The diploid number (2n = 56) and karyotype constitution, 16m, 20sm, 6st, 14a (FN = 98) of P. hemioliopterus is reported for the first time (Fig. 1). According to Swarça et al. (2000) the chromosome number is identical to other large species that belong to the “Pimelodus group” comprising at least Hemisorubim Bleeker, 1862, Zungaro Bleeker, 1858, Sorubim Cuvier, 1829, Pseudoplatystoma Bleeker, 1862 that could be called informally “Sorubiminae group” and includes the largest catfishes from South America (de Pinna 1998, Lundberg and Littman 2003) (Table 1). Although P. hemioliopterus does not belong to these systematic and/or taxonomic groups, this species shares many cytogentic traits, such as the chromosome shape, size and staining patterns, with the species included in “Sorubiminae”.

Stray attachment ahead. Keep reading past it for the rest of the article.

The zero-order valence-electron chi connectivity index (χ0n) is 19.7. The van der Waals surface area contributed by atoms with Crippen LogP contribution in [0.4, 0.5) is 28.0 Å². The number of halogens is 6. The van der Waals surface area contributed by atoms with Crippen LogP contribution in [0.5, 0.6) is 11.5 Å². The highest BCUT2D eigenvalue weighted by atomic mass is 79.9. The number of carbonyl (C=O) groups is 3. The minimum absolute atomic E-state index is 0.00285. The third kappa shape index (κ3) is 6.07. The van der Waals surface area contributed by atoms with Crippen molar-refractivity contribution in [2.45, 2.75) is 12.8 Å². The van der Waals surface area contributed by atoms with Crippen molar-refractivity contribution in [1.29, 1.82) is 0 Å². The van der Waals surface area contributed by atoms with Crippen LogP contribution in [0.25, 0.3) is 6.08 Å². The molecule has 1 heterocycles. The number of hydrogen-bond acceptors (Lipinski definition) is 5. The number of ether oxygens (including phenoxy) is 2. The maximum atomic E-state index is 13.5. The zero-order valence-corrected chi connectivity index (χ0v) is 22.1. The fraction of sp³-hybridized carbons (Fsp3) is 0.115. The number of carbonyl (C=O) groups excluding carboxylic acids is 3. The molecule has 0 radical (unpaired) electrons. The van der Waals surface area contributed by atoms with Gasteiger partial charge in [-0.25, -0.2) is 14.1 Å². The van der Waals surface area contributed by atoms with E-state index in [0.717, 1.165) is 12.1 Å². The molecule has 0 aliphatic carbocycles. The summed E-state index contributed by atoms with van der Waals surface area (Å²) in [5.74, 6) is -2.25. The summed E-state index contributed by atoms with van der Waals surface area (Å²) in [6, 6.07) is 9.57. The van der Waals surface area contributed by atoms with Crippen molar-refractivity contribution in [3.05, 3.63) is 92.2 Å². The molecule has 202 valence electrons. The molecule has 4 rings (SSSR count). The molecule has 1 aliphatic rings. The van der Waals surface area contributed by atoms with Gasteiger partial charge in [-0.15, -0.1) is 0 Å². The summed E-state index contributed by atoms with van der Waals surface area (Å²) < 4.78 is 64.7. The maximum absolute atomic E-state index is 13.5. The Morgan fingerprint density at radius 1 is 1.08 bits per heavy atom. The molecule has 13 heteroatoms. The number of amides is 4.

Figure 1.

Karyotype of Phractocephalus hemioliopterus. Conventional Giemsa staining. Scale bar: 5 µm.

As stated below, diploid number 56 with high fundamental number, NORs located at the terminal position on the short arm of an acrocentric chromosome pair (23th), coincident with positive C-bands (Fig. 2a) represent common features in almost all pimelodid species analyzed so far, suggesting that these cytogenetic traits were conserved during the karyotype evolution and may have an ancient common origin (Sanchez et al. 2010). The presence of ribosomal genes on the short arm of one st/a chromosome pair is coincident with the location observed in the “Calophysus group” (Sánchez et al. 2010) and “Sorubiminae group” (Swarça et al. 2008) and differs from the “Pimelodus group”, where the ribosomal genes are located almost exclusively on the long arm of m/sm chromosome pairs (Swarça et al. 2007).